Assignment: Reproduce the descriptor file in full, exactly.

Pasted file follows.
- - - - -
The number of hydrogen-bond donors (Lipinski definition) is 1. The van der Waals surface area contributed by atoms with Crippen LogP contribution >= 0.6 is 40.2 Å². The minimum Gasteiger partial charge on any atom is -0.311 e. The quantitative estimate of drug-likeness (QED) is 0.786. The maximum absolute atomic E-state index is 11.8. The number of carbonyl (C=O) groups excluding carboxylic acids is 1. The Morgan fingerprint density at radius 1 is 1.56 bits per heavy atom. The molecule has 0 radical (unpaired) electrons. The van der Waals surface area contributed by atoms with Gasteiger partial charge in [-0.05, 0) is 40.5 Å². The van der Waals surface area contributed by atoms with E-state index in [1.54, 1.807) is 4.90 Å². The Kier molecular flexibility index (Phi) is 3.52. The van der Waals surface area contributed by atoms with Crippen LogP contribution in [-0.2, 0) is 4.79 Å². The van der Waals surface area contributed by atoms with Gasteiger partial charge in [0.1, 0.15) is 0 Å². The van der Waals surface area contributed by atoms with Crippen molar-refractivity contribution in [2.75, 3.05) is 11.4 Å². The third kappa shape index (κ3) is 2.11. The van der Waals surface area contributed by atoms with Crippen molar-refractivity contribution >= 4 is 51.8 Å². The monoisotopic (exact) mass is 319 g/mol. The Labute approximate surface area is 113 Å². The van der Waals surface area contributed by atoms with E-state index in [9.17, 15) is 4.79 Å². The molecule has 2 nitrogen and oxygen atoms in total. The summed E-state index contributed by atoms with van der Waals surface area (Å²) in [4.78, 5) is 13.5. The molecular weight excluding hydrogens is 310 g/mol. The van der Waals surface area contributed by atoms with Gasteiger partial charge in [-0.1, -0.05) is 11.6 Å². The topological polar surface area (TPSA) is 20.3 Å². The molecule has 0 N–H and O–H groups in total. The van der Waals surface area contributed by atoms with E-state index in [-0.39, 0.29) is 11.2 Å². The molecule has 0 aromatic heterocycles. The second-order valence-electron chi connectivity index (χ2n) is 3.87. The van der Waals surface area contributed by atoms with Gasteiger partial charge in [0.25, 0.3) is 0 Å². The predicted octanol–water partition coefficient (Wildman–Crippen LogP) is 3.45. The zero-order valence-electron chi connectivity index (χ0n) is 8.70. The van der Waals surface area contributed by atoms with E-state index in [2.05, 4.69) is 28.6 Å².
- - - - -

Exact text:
The number of hydrogen-bond donors (Lipinski definition) is 1. The van der Waals surface area contributed by atoms with Crippen LogP contribution >= 0.6 is 40.2 Å². The minimum Gasteiger partial charge on any atom is -0.311 e. The quantitative estimate of drug-likeness (QED) is 0.786. The maximum absolute atomic E-state index is 11.8. The number of carbonyl (C=O) groups excluding carboxylic acids is 1. The Morgan fingerprint density at radius 1 is 1.56 bits per heavy atom. The molecule has 0 radical (unpaired) electrons. The van der Waals surface area contributed by atoms with Gasteiger partial charge in [-0.05, 0) is 40.5 Å². The van der Waals surface area contributed by atoms with E-state index in [1.54, 1.807) is 4.90 Å². The Kier molecular flexibility index (Phi) is 3.52. The van der Waals surface area contributed by atoms with Crippen LogP contribution in [-0.2, 0) is 4.79 Å². The van der Waals surface area contributed by atoms with Gasteiger partial charge in [0.1, 0.15) is 0 Å². The van der Waals surface area contributed by atoms with Crippen molar-refractivity contribution in [2.75, 3.05) is 11.4 Å². The third kappa shape index (κ3) is 2.11. The van der Waals surface area contributed by atoms with Crippen molar-refractivity contribution >= 4 is 51.8 Å². The monoisotopic (exact) mass is 319 g/mol. The Labute approximate surface area is 113 Å². The van der Waals surface area contributed by atoms with E-state index in [9.17, 15) is 4.79 Å². The molecule has 2 nitrogen and oxygen atoms in total. The summed E-state index contributed by atoms with van der Waals surface area (Å²) in [4.78, 5) is 13.5. The molecular weight excluding hydrogens is 310 g/mol. The van der Waals surface area contributed by atoms with Gasteiger partial charge in [-0.1, -0.05) is 11.6 Å². The topological polar surface area (TPSA) is 20.3 Å². The molecule has 0 N–H and O–H groups in total. The van der Waals surface area contributed by atoms with E-state index in [-0.39, 0.29) is 11.2 Å². The molecule has 0 aromatic heterocycles. The second-order valence-electron chi connectivity index (χ2n) is 3.87. The van der Waals surface area contributed by atoms with Gasteiger partial charge in [0.25, 0.3) is 0 Å². The predicted octanol–water partition coefficient (Wildman–Crippen LogP) is 3.45. The zero-order valence-electron chi connectivity index (χ0n) is 8.70. The van der Waals surface area contributed by atoms with E-state index in [2.05, 4.69) is 28.6 Å².